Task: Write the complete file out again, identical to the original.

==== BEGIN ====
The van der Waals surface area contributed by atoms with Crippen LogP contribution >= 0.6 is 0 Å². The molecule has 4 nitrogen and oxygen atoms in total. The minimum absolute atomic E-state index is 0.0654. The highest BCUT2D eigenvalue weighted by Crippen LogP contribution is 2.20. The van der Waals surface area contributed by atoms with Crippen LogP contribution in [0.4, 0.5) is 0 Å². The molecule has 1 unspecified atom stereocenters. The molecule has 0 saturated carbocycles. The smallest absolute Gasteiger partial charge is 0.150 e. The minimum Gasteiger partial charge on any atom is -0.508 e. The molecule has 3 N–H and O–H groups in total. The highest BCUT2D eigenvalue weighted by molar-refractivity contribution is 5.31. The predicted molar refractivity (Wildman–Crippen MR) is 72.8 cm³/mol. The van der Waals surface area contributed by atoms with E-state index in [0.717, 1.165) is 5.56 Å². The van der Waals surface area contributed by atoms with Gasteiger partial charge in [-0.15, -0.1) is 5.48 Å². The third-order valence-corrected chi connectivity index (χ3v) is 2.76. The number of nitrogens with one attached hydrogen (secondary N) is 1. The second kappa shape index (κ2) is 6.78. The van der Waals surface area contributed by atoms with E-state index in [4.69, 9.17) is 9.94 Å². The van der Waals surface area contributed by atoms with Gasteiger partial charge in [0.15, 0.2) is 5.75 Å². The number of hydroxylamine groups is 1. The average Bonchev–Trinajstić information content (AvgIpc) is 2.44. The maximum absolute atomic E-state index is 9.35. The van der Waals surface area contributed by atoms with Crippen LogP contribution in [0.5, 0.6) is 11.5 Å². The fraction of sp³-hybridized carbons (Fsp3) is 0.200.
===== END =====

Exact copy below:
The van der Waals surface area contributed by atoms with Crippen LogP contribution >= 0.6 is 0 Å². The molecule has 4 nitrogen and oxygen atoms in total. The minimum absolute atomic E-state index is 0.0654. The highest BCUT2D eigenvalue weighted by Crippen LogP contribution is 2.20. The van der Waals surface area contributed by atoms with Crippen LogP contribution in [0.4, 0.5) is 0 Å². The molecule has 1 unspecified atom stereocenters. The molecule has 0 saturated carbocycles. The smallest absolute Gasteiger partial charge is 0.150 e. The minimum Gasteiger partial charge on any atom is -0.508 e. The molecule has 3 N–H and O–H groups in total. The highest BCUT2D eigenvalue weighted by molar-refractivity contribution is 5.31. The predicted molar refractivity (Wildman–Crippen MR) is 72.8 cm³/mol. The van der Waals surface area contributed by atoms with E-state index in [0.717, 1.165) is 5.56 Å². The van der Waals surface area contributed by atoms with Gasteiger partial charge in [-0.15, -0.1) is 5.48 Å². The third-order valence-corrected chi connectivity index (χ3v) is 2.76. The number of nitrogens with one attached hydrogen (secondary N) is 1. The second kappa shape index (κ2) is 6.78. The van der Waals surface area contributed by atoms with E-state index in [4.69, 9.17) is 9.94 Å². The van der Waals surface area contributed by atoms with Gasteiger partial charge in [0.15, 0.2) is 5.75 Å². The number of hydroxylamine groups is 1. The average Bonchev–Trinajstić information content (AvgIpc) is 2.44. The maximum absolute atomic E-state index is 9.35. The van der Waals surface area contributed by atoms with Crippen LogP contribution in [0.5, 0.6) is 11.5 Å². The fraction of sp³-hybridized carbons (Fsp3) is 0.200.